Roddy, having literally grown up within the industry, had a profound respect for both it and the artists who had endured, survived, and even thrived within it. He had a particular fascination with female stars of the past, whom he idolized. As such, he struck up many odd and unlikely bonds with some of the most evasive Queens of the silver screen. One of these was Jean Arthur (left). In fact, Jean must have sensed a like soul, for she actually pursued a friendship with Roddy, sending him a fan letter after seeing him perform in a "Hallmark Hall of Fame" production of Saint Joan. Having earlier performed in the role of Joan of Arc herself, she saw in Roddy the perfect cast mate that she'd never had. Roddy returned the favor by visiting Jean on the set of her new television show, which was unfortunately a quick flop. He was surprised to see such a huge starlet, known as a creme-de-la-creme comedienne, behaving as frightened, stressed, and insecure as Jean. For whatever reason, Jean took Roddy into her inner circle, and he remained a steadfast confidante until her death. He worked diligently, but ineffectually, at bolstering her self-esteem, and was able to maneuver the precarious mine-field of Jean's emotions and mistrust. Jean loved Roddy, but she had ground rules: for example, No Pictures! Yet, Roddy was able to sneak photos of her on his camera when she wasn't paying attention. She even acquiesced and let him publish two of her pictures in his celebrity picture book Double Exposure: Take Two. Roddy was both flabbergasted and honored. It was Jean's way of showing that, deep down, she recognized his support and wanted to return the favor. It was always clear that a relationship with Jean could be a one-way street. Despite her peculiarities, Roddy loved her anyway.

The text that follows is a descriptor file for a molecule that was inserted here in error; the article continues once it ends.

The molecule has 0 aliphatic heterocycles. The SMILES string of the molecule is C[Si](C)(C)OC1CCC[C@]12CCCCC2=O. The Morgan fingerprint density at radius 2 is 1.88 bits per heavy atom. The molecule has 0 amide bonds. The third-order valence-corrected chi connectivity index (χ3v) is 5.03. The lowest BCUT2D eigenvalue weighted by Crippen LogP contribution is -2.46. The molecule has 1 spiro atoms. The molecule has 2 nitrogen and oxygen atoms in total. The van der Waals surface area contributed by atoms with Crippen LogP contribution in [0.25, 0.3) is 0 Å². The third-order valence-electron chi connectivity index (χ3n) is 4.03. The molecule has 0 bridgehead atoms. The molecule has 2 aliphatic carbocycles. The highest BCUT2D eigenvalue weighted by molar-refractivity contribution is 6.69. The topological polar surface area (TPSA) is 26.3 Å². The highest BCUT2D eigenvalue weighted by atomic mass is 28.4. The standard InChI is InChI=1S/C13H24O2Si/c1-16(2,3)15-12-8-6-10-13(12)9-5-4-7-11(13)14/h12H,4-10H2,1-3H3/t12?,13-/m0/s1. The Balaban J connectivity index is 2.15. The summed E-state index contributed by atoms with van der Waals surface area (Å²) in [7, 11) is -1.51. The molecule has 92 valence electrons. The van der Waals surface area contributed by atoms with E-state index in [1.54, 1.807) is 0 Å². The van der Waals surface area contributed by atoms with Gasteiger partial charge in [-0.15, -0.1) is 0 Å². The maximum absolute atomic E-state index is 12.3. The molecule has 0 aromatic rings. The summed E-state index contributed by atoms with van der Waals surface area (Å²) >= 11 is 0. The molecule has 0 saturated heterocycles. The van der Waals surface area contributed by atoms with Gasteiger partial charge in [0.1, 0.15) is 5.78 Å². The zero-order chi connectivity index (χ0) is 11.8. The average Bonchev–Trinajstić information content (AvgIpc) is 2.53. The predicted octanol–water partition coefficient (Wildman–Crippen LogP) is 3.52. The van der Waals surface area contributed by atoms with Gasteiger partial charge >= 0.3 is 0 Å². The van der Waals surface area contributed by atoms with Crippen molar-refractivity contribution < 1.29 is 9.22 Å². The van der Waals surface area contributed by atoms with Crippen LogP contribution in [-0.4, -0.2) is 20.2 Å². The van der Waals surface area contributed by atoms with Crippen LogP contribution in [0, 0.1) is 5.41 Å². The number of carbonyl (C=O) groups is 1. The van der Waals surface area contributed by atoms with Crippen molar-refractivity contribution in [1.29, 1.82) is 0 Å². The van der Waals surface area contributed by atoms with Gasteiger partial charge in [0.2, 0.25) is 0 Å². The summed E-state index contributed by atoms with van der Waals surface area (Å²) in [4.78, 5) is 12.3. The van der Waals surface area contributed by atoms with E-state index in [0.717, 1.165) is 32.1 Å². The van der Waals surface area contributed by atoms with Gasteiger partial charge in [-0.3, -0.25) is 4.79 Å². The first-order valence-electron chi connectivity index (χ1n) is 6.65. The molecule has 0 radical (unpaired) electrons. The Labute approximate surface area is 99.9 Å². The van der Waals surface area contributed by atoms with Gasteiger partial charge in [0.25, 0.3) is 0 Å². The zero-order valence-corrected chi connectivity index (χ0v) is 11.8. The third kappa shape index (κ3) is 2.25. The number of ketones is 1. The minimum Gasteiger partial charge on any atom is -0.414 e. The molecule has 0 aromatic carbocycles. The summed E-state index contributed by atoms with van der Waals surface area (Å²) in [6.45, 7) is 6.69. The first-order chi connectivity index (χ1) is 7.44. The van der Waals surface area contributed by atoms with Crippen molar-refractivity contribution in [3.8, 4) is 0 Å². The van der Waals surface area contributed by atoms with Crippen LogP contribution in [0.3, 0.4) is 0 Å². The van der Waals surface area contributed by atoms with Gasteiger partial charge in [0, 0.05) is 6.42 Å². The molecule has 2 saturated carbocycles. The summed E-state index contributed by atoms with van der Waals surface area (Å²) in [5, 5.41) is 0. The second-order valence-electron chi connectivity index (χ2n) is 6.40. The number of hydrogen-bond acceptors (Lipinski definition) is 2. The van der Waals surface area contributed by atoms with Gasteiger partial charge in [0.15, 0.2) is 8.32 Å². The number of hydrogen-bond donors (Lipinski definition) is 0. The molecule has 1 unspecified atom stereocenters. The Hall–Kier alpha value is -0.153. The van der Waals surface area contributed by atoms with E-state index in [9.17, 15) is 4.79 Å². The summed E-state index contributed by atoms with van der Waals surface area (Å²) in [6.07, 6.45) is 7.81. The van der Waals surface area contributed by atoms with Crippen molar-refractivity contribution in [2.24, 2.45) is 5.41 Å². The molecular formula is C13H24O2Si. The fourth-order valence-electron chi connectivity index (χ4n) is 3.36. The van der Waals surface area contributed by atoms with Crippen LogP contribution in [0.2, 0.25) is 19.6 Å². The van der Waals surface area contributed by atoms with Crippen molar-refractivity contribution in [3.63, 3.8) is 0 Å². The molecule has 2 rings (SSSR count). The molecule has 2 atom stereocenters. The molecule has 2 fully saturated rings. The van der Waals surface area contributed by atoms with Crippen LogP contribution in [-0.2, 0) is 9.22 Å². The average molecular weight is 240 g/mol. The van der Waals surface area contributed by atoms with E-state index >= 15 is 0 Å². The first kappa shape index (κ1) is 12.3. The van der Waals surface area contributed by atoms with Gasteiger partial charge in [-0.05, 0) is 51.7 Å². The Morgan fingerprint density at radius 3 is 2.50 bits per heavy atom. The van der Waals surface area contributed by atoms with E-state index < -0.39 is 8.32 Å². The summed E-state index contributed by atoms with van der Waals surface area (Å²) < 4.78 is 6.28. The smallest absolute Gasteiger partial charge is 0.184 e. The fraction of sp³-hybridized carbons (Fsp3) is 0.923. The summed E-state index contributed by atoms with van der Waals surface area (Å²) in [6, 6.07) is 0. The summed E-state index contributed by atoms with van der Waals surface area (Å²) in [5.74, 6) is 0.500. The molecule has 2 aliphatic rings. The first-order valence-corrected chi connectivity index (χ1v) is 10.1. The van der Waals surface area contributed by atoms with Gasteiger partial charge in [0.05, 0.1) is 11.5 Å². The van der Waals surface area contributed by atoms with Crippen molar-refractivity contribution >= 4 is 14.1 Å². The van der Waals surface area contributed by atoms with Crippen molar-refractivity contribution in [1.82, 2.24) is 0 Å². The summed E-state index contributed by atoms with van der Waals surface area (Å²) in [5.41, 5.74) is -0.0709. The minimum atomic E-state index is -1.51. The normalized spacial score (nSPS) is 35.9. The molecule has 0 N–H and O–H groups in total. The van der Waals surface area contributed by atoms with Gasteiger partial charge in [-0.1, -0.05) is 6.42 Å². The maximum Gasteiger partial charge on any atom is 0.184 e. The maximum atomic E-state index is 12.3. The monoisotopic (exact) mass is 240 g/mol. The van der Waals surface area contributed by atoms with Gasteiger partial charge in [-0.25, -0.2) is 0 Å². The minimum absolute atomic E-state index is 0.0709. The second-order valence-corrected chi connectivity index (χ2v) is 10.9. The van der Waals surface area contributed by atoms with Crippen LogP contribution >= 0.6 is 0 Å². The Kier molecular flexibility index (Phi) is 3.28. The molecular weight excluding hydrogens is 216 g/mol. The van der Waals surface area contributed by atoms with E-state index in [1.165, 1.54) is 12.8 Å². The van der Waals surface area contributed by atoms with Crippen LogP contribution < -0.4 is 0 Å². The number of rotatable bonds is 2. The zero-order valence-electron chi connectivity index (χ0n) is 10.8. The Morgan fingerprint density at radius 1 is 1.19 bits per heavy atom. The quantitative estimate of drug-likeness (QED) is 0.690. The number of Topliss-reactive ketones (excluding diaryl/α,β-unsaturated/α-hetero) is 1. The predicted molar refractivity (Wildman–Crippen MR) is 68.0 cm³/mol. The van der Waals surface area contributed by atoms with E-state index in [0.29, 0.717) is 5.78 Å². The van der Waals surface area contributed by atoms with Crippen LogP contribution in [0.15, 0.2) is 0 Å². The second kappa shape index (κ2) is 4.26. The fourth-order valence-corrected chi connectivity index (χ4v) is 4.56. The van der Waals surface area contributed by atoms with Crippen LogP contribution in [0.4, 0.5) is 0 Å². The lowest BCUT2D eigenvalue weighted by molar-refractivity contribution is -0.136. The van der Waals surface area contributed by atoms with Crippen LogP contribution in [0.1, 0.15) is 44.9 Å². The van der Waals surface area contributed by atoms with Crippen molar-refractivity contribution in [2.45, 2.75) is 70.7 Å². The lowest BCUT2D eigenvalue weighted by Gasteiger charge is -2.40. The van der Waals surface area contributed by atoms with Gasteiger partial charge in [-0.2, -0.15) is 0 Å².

Louise Brooks (right) was equally indignant to scrutiny in her later years, although she became much more vocal about her Hollywood experiences through interviews with people such as Kenneth Tynan, in addition to her own writings. Yet, she let few into her inner circle, perhaps worried about how avid fans would react to her age and the loss of her famous beauty. It was a sentiment shared by many of the women who had once been held up in their youths for their physical perfections. Luckily, with Louise, it was always more about brains than body, so she could let her guard down when she felt appreciated for the former. Enter Roddy, who again would use his passion for photography to crack a tough cookie. Roddy approached Louise in 1965 about appearing in his first effort, Double Exposure, to which the actress surprisingly agreed and even offered a blurb about Buster Keaton. Already a 37-year-old man at the time, Roddy was still so moved by Louise's presence, voice, and personal power that he left her apartment moved beyond comprehension. He would recall how he had randomly begun crying in the elevator upon his departure, as if he had just stepped away from God himself! Of course, he had to endure the usual attacks of paranoia that Louise exhibited and even moments of cruelty, in which she blatantly trashed Planet of the Apes, for example-- a film of which Roddy had been a part. Of course, the latter insult was meant to be protective, for she thought he was "wasting his talent." Roddy was equally protective of Louise, and because she had entrusted him into her life, he honored the privilege by not "selling her out" to others. As with Jean, Roddy respected the actress enough to adhere to the stipulations of her odd behavior, perhaps understanding, as a survivor of the film world himself, that the effects are often hard to get over.